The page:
Copyright © Reed Business Information, a division of Reed Elsevier Inc. All rights reserved. --This text refers to an out of print or unavailable edition of this title.

More About the Author

Author website: http://www.authorcarriebrown.com

Carrie Brown is the author of five acclaimed novels -- Rose's Garden, Lamb in Love, Confinement, The Hatbox Baby and The Rope Walk -- as well as a collection of short stories, The House on Belle Isle. A sixth novel, The Last First Day, will be published by Pantheon Books in 2013.

She has won many awards for her work, including a National Endowment for the Arts fellowship, the Barnes and Noble Discover Award, the Janet Heidinger Kafka Prize, The Great Lakes Book Award, and, twice, the Library of Virginia Award. Her short fiction has appeared in journals including One Story, Glimmer Train, The Georgia Review, and The Oxford American. Her work has been translated into several languages, and she has appeared at literary festivals, libraries, bookstores, and colleges and universities across the country.

A graduate of Brown University and the MFA program in Creative Writing at the University of Virginia, where she held a prestigious Henry Hoyns Fellowship, she has taught creative writing at Sweet Briar College, where she was the Margaret Banister Writer in Residence, at the University of North Carolina-Greensboro, where she was a visiting writer, and at summer conferences. She is now Distinguished Professor of Creative Writing at Hollins University in Virginia.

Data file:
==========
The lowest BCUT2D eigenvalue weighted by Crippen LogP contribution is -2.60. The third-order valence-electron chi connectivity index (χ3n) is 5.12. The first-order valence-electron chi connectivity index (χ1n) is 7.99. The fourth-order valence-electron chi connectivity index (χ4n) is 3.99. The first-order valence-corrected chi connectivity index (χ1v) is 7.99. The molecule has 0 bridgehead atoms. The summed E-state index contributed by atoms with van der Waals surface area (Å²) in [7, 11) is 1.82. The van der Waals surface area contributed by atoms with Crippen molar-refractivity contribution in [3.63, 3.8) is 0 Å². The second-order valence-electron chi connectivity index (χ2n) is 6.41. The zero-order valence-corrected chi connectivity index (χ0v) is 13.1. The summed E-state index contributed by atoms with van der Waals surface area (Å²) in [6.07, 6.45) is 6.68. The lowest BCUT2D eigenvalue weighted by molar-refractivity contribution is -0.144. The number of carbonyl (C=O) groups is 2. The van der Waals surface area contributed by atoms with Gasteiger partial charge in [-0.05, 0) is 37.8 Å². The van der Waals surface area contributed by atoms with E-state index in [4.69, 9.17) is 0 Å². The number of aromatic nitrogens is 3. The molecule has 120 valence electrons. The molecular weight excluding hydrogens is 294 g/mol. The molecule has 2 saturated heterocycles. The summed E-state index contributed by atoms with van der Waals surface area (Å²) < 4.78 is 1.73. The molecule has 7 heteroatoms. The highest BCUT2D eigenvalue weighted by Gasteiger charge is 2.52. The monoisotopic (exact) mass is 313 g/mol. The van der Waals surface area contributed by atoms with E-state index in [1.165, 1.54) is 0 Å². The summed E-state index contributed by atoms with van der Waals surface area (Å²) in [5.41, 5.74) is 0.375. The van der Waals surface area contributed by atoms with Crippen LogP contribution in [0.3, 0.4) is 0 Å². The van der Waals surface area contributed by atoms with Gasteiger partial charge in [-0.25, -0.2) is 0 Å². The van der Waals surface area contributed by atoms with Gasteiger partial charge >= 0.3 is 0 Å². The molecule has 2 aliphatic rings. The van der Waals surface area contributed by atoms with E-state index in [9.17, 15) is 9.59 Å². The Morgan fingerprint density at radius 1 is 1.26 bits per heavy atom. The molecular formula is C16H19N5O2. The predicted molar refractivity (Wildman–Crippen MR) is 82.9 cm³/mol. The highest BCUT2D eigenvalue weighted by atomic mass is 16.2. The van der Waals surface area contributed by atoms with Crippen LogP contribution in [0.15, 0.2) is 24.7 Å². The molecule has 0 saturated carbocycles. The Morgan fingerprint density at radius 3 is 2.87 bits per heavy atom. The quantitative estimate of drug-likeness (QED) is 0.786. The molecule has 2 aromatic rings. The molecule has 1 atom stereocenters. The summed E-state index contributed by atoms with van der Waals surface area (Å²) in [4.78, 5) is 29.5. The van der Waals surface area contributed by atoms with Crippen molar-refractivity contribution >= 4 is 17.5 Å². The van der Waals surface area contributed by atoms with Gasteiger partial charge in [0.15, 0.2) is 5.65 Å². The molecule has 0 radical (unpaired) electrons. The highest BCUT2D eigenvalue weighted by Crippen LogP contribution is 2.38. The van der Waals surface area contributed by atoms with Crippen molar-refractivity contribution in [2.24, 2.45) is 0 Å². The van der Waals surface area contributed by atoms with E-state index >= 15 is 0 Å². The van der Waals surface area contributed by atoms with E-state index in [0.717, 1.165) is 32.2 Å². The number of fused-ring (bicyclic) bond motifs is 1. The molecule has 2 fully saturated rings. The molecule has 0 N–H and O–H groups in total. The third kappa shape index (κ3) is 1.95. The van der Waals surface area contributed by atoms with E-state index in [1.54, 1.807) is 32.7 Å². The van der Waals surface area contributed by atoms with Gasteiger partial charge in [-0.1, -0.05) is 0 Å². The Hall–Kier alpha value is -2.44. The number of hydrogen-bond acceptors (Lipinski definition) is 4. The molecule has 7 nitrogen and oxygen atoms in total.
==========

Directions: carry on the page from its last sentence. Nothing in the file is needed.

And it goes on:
Carrie and her husband, the novelist John Gregory Brown, have spent their working lives writing and teaching side by side in the foothills of the Blue Ridge Mountains at Sweet Briar College, where John Gregory Brown directs the College's creative writing program.
They have published ten books between them and raised three children on the campus at Sweet Briar. Over the years, they have been fortunate to host many of the world's great writers at their home, Sanctuary Cottage, and to introduce those writers and their work to hundreds of students.

Carrie now serves as Distinguished Visiting Professor at nearby Hollins University in Roanoke, Virginia, where she lives at the University and works with undergraduate and graduate students in the University's esteemed creative writing program. She and her husband travel between the two literary landscapes and enjoy the best of both worlds.

Customer Reviews

3.9 out of 5 stars
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Most Helpful Customer Reviews

10 of 10 people found the following review helpful By A Customer on March 15, 2004
Format: Hardcover
Like most of Carrie Brown's work, this one radiates with beauty -- the beauty of language and of a great story. Where she has outdone herself is in the emotional effect of the novel. I frankly wasn't prepared to love this book, and indeed felt a little impatient in the first 1/2 chapter or so. But Brown masterfully interweaves not only the characters' lives and circumstances, but also all the different kinds and consequences of love and sacrifice. It's this trait that sets it apart.